Music September 28, 2007 By John Dickie
manu Manu Chao
Illustration By Peter Karpick

manu title Manu Chao

Over the years, there have been countless random sightings of Manu Chao around the world. Someone saw him playing football in a village in El Salvador, or riding a bike in Serbia, or buying fruit at a market in Mexico City. Many claim to have seen him strolling the streets of the Barrio Gótico in Barcelona, where he allegedly has a small apartment. It seems that Manu, one of the biggest-selling artists in the history of European music, both highly recognizable and a complete chameleon, might appear anywhere, at any time. For Manu Chao, it’s all the same. One World.
     During this last summer, there were confirmed sightings in North America, where his official schedule took him on a month-and-a-half-long tour with his band, Radio Bemba. And there he was, backstage at the Prospect Park bandshell in Brooklyn. On a balmy afternoon just hours before the evening’s show, Manu’s short, compact frame saunters casually around, barefooted, topless, in calf-length shorts and a flatcap. His arms dangled freely at his sides, moving to the rhythm of his loose body. It’s with a rascal’s glee and impatience that he begs the engineers to crank up the volume during the soundcheck. “More, more, more,” he mouths, pumping his arm, finger pointing up to the sky. Indeed, talking to him, a childlike energy comes across: a curiosity, a wonder.

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Art September 25, 2007 By Lyle Owerko

lyle Lyle Owerkolyle title Lyle Owerko

Seriene. It means “welcome” in Samburu and can be heard as you make your way past the proud, elaborately adorned warriors of the Samburu people, who occupy a remote region of northern Kenya, near the foothills of Mount Kenya. Semi-nomadic pastoralists, they are excellent blacksmiths and subsist primarily as farmers and herders, though meat and vegetables are not often available. So they survive on what surrounds them, preserving meat with salt, making soups from bark and roots, and drinking milk and blood from their livestock. These days, draught has put even more strain on the Samburu, stifling their ability to keep livestock and grow even meager crops.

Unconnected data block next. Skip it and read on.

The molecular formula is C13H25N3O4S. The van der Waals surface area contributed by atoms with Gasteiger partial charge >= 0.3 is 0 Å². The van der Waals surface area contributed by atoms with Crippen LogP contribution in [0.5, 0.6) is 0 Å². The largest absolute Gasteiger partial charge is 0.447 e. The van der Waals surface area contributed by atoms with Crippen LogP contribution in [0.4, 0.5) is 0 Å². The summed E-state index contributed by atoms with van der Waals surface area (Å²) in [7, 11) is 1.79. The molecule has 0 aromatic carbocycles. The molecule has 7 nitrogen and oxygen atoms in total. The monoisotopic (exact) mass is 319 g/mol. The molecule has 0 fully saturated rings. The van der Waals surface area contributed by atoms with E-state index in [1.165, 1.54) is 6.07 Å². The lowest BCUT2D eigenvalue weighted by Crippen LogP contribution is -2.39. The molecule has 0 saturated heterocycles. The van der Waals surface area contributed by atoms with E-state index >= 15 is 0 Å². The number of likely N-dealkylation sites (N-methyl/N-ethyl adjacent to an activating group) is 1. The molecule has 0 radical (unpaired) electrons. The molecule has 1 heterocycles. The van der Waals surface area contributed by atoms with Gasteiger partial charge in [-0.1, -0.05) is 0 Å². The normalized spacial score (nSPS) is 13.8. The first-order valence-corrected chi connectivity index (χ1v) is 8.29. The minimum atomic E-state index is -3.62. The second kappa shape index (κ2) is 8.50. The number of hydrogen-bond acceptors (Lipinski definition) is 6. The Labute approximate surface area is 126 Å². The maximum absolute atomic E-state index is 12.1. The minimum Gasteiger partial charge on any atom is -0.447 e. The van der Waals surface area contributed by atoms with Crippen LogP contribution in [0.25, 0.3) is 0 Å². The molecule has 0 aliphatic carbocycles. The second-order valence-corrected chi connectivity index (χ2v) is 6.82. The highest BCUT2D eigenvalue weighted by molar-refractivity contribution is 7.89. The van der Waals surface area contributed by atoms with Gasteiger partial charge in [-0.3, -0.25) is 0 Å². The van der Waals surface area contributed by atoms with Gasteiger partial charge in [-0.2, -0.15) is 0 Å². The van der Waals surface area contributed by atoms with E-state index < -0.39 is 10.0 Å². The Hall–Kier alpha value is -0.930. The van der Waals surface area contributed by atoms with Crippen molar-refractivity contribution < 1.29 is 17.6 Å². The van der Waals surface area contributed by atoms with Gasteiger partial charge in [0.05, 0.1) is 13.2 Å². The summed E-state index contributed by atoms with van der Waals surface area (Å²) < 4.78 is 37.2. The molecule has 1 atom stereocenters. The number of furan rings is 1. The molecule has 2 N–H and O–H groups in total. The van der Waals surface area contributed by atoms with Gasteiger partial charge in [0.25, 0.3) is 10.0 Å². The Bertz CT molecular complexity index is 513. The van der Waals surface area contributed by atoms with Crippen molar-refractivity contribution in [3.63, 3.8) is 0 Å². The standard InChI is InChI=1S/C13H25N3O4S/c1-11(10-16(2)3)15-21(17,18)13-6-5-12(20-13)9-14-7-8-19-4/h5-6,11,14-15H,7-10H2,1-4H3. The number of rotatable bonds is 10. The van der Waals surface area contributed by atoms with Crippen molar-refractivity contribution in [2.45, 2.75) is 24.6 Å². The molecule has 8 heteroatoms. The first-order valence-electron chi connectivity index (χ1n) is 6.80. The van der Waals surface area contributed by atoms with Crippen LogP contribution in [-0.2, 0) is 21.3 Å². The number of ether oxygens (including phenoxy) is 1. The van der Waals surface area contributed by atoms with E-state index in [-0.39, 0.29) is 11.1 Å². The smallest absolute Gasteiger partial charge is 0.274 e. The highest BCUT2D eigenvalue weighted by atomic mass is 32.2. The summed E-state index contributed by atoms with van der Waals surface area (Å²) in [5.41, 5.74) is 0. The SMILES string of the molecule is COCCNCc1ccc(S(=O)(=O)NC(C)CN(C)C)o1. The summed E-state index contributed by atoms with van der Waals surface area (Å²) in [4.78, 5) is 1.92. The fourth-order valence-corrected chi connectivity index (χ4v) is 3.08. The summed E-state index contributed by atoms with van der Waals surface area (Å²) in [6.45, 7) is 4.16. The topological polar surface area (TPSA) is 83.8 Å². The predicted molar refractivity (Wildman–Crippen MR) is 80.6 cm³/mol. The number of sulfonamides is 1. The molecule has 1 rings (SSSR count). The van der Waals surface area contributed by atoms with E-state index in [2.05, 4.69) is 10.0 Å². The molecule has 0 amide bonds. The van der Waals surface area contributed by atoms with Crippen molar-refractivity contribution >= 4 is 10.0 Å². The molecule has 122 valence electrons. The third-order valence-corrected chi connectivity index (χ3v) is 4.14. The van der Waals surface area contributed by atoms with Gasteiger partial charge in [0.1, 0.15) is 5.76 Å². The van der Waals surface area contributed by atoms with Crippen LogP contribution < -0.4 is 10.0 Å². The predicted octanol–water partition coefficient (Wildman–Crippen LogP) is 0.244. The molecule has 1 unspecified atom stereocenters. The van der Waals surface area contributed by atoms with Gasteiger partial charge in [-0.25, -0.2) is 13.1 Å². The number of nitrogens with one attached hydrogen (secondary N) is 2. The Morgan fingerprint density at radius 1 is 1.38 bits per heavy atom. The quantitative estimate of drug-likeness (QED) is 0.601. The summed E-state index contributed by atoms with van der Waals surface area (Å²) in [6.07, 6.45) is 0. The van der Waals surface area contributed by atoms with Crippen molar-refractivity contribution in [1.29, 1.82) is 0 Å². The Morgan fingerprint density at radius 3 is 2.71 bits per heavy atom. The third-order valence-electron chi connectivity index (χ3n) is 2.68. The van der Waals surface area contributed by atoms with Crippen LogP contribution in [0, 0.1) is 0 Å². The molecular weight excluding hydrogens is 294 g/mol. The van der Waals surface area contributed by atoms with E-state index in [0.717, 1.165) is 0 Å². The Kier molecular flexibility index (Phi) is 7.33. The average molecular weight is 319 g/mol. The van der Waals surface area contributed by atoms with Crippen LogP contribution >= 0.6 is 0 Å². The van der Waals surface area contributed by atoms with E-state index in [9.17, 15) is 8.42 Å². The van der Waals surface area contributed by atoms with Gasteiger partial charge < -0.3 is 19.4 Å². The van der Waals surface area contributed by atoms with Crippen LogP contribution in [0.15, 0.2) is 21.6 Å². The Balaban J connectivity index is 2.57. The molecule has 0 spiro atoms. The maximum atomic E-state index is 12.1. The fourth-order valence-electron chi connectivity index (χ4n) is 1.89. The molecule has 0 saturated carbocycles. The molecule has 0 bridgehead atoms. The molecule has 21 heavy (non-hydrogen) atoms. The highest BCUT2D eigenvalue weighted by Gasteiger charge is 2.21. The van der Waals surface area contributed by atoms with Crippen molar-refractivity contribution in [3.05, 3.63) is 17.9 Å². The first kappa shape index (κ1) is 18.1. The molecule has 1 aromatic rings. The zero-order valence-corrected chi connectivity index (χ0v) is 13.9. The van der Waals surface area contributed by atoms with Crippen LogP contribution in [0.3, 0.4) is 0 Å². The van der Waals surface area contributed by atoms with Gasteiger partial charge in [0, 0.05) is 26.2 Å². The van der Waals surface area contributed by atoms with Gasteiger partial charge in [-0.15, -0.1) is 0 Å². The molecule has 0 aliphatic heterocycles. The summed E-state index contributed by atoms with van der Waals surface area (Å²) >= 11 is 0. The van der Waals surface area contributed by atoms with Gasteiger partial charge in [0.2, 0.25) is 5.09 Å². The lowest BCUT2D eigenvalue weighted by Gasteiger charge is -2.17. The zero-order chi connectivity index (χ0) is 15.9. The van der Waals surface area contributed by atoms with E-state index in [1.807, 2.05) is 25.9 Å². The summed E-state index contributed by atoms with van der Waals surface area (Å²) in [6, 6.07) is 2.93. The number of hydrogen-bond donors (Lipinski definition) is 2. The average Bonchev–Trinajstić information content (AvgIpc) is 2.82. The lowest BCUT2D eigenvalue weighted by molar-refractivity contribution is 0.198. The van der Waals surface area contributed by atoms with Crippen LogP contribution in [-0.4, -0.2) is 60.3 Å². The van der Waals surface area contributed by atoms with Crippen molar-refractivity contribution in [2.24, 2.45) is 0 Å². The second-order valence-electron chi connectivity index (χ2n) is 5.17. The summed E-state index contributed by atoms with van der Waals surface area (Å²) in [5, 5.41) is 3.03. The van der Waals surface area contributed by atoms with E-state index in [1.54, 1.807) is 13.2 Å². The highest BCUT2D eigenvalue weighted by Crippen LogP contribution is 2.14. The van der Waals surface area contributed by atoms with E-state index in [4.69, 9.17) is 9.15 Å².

During his first encounter with the Samburu, photographer Lyle Owerko was told, “We will feed you what we have. You will drink what we drink, you will eat what we eat, and you will drink blood if that is all we have to offer.” Later, he was offered a plate. “Tonight we give you our best meat and bread,” they told him. “You will drink Samburu tea to quench your thirst.” It’s tough to trace back the origins of the Samburu further than a couple of hundred years, as many of them have no identification or knowledge of their own age. Instead, theirs is an oral tradition, spliced with mythology.

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Books September 22, 2007 By Lisa Katayama
streetworld Street World
Photo By Allen Benedikt

streetworld title Street World

What do biker gangs in Tokyo and tombstones in a South African township have in common? According to Roger Gastman and Caleb Neelon, they are both part of a rising subculture of global urbanites who create art and entertainment using their surroundings. Because young people travel and bring their customs and fascinations across borders, this culture becomes a global phenomenon. In Street World, a collection of over 500 photographs taken by amateurs and professionals on five different continents, the editors display bold, full-page images of street culture’s various façades in chapters divided by theme — skateboarding, hip-hop, fashion, graffiti, and transportation. Diamond-studded teeth, kids hanging out in the streets of New York, and colorful shots of people all over the world standing in their closets are also considered part of the movement.


Fashion September 18, 2007 By Angela Cosell
sky Under the English Sky
Him: Peacoat Vivienne Westwood Her: Dress Vintage Rellic Coat Amosh

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Art, Features September 15, 2007 By Marisa Olson
olafur Olafur
Photo by Paul Pedersen, Beauty, 1993

olafur title1 Olafur

In recent years, Icelandic-Danish artist Olafur Eliasson has become a prime exemplar of the international art star. He’s received no shortage of praise for his installations, which frequently incorporate light, water, and various natural or unnatural representations of the earth’s elements, to become the fine-tuned infrastructure for an experience of the perception of beauty as it manifests in the world. His work often inspires the kind of gee-whiz wonderment that youngsters first experience in learning about the physical sciences, but they rest clearly in the domain of fine art, drawing on crafts as much conceptual as technical.